On to our ship – and more
Friday 11 September
We leave Rome
As our bags had to be out the night before, it was a relaxed morning before our departure from Rome by coach for Civitavecchia (“ancient town”) on the Tyrrhenian Sea. This is the Port of Rome, about 80 km west-north-west of Rome. We were in plenty of time, so our Tour Manager, Helen, suggested we take the opportunity to make a stop before our arrival at the ship in the afternoon.
A surprise stop
It proved to an appealing little town called Bagno-Grosseto and we were able to walk through the old town. There was clearly a local festival on, with bunting and evidence of festivities but we were a bit early. Not too early for a walk around
and there’s always time for a quick light lunch!
Then it was back onto the coach.
We couldn’t really see the port until we got quite close, then suddenly there it was before us with our ship, and others towering above. Celebrity Reflection, launched in October 2012, is the newest in the Celebrity fleet. It has a length of 1047 ft, a beam of 123 ft and a draught of 27 ft. It cruises at 24 kts with an occupancy of 3046 persons. We felt dwarfed by the size of the ship!
The boarding process was very streamlined. 3000 people to board and go through security. I had been warned that before I would be able to unpack, my knives (well, a cook has to travel with her knives when she’s cooking!) and any travelling irons would be confiscated as would any excess of alcohol – and returned on our departure from the ship. It all went well and the crew were very welcoming. We were photographed and given our sea passes which were indispensable for boarding and disembarking the ship – not to mention charging things to your State Room! My biggest surprise was that before we got on, we had to sanitise our hands! This was to be a constant and repetitive theme and soon became a habit – a good habit if you think how important it is to keep any spread of infection at bay.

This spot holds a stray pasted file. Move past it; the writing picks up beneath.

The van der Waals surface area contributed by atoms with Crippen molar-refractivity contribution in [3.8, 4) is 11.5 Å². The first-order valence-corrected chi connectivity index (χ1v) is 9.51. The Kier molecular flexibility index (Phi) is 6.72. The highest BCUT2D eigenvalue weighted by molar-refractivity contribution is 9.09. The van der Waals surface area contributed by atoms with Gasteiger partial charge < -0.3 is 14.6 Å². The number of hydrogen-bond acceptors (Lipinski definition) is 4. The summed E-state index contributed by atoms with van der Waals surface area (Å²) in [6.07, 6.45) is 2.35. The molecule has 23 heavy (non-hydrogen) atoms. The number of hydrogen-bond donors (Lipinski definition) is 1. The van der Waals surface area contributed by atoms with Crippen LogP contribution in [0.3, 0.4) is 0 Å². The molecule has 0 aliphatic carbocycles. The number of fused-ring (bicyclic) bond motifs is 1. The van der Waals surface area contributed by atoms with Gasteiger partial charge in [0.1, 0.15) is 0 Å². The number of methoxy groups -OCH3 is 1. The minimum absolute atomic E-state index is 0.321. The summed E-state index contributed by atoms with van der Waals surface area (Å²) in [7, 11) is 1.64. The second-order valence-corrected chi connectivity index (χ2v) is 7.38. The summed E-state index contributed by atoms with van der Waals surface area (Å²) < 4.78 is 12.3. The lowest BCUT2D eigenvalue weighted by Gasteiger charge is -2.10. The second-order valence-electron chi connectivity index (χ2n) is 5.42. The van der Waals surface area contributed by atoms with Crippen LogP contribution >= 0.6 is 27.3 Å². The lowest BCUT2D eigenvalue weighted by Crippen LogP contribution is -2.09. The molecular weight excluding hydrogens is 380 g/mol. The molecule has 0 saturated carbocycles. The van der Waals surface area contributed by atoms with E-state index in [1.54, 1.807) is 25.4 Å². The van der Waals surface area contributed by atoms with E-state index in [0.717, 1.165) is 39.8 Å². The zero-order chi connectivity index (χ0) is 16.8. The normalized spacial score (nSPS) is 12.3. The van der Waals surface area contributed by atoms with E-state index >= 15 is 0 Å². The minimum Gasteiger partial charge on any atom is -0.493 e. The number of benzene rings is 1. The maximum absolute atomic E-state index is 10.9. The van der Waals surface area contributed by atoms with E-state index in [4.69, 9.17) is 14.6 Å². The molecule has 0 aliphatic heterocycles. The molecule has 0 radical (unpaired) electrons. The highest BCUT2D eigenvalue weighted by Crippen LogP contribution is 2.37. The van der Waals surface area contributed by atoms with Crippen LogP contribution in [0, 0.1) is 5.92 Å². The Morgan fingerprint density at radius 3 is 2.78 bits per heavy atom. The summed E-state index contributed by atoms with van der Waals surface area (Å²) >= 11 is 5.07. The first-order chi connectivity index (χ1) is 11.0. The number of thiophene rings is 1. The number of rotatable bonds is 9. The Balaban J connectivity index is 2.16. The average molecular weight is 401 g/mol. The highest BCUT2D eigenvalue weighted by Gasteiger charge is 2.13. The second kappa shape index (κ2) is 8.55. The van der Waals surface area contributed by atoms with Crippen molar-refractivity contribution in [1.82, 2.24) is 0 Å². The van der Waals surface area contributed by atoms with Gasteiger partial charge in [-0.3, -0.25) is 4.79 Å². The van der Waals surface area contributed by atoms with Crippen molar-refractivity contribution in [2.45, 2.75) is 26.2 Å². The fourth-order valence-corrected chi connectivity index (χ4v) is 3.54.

We were told to go straight to the Ocean View Café for lunch. There was a massive choice with different stations offering different cuisines and, of course, a gelato bar! An incredible variety and at a good standard. This kind of mass dining is not my thing but certainly this was to be a popular venue for many onboard throughout the cruise as there was always something on offer!
Soon we were given access to our State rooms (sounds much more flash than cabin!) I was very happy with mine, on the port side of the ship, complete with its own balcony. The State Room had a comfortable Queen size bed (which could separate into 2 singles) A small, but very workable en suite with plenty of drawers, good storage and lighting, a fridge and safe, a comfortable lounge, small table, TV and desk.
Surprisingly my suitcase arrived quickly with my knives. So I unpacked as quickly as I could, delighted to be able to live in one place for 10 days, fessed up to Customer service about my knifes (which I gave them) and went off for a walk around the massive ship. Soon it was time for the compulsory life boat drill. Then, I was on deck as she slipped her moorings at 5pm.
Our Mediterranean Adventure
Then it was the first of many Happy Hours for our group as we met to discuss the ship, dinner details and what was happening the next day.
Dinner every night was from 6pm, though you could go later, in the more upmarket Opus Restaurant with a choice for a four course menu, individual table service and more good-humoured staff. There is a traditional menu which stays constant and then another with several choices per course which changes nightly.
Opus Restaurant and entrée on the first night
Next day – Taormina!